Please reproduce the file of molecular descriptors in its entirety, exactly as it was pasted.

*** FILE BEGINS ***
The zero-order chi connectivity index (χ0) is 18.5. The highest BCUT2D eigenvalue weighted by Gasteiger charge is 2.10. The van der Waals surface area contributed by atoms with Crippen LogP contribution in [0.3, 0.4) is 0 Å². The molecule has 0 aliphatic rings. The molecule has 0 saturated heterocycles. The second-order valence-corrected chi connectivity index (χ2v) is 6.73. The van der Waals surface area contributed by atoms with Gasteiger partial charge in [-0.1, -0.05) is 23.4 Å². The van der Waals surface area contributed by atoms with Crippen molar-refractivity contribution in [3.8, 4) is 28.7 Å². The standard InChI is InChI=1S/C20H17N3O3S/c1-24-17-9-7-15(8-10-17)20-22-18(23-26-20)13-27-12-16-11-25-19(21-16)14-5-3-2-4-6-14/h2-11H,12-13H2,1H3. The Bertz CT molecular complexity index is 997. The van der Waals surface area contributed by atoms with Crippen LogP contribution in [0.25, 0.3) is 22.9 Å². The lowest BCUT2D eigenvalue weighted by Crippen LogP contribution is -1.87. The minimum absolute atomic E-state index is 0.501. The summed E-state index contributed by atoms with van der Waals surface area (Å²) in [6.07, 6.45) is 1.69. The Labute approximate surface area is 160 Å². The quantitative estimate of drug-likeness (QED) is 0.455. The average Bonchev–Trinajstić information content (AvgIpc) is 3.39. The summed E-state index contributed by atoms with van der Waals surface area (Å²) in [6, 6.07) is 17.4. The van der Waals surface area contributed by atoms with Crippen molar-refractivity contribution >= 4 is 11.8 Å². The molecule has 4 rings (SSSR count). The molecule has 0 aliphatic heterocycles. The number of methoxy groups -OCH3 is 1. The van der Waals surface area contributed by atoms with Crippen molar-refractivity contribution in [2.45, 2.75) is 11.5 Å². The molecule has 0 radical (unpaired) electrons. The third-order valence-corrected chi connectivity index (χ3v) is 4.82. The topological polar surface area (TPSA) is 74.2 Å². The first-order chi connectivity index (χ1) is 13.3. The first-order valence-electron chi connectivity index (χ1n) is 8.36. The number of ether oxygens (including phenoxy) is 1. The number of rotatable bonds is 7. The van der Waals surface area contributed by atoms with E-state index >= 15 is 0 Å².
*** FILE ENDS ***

The zero-order chi connectivity index (χ0) is 18.5. The highest BCUT2D eigenvalue weighted by Gasteiger charge is 2.10. The van der Waals surface area contributed by atoms with Crippen LogP contribution in [0.3, 0.4) is 0 Å². The molecule has 0 aliphatic rings. The molecule has 0 saturated heterocycles. The second-order valence-corrected chi connectivity index (χ2v) is 6.73. The van der Waals surface area contributed by atoms with Gasteiger partial charge in [-0.1, -0.05) is 23.4 Å². The van der Waals surface area contributed by atoms with Crippen molar-refractivity contribution in [3.8, 4) is 28.7 Å². The standard InChI is InChI=1S/C20H17N3O3S/c1-24-17-9-7-15(8-10-17)20-22-18(23-26-20)13-27-12-16-11-25-19(21-16)14-5-3-2-4-6-14/h2-11H,12-13H2,1H3. The Bertz CT molecular complexity index is 997. The van der Waals surface area contributed by atoms with Crippen LogP contribution in [0.25, 0.3) is 22.9 Å². The lowest BCUT2D eigenvalue weighted by Crippen LogP contribution is -1.87. The minimum absolute atomic E-state index is 0.501. The summed E-state index contributed by atoms with van der Waals surface area (Å²) in [6.07, 6.45) is 1.69. The Labute approximate surface area is 160 Å². The quantitative estimate of drug-likeness (QED) is 0.455. The average Bonchev–Trinajstić information content (AvgIpc) is 3.39. The summed E-state index contributed by atoms with van der Waals surface area (Å²) in [6, 6.07) is 17.4. The van der Waals surface area contributed by atoms with Crippen molar-refractivity contribution >= 4 is 11.8 Å². The molecule has 4 rings (SSSR count). The molecule has 0 aliphatic heterocycles. The number of methoxy groups -OCH3 is 1. The van der Waals surface area contributed by atoms with Crippen molar-refractivity contribution in [2.45, 2.75) is 11.5 Å². The molecule has 0 radical (unpaired) electrons. The third-order valence-corrected chi connectivity index (χ3v) is 4.82. The topological polar surface area (TPSA) is 74.2 Å². The first-order chi connectivity index (χ1) is 13.3. The first-order valence-electron chi connectivity index (χ1n) is 8.36. The number of ether oxygens (including phenoxy) is 1. The number of rotatable bonds is 7. The van der Waals surface area contributed by atoms with E-state index >= 15 is 0 Å².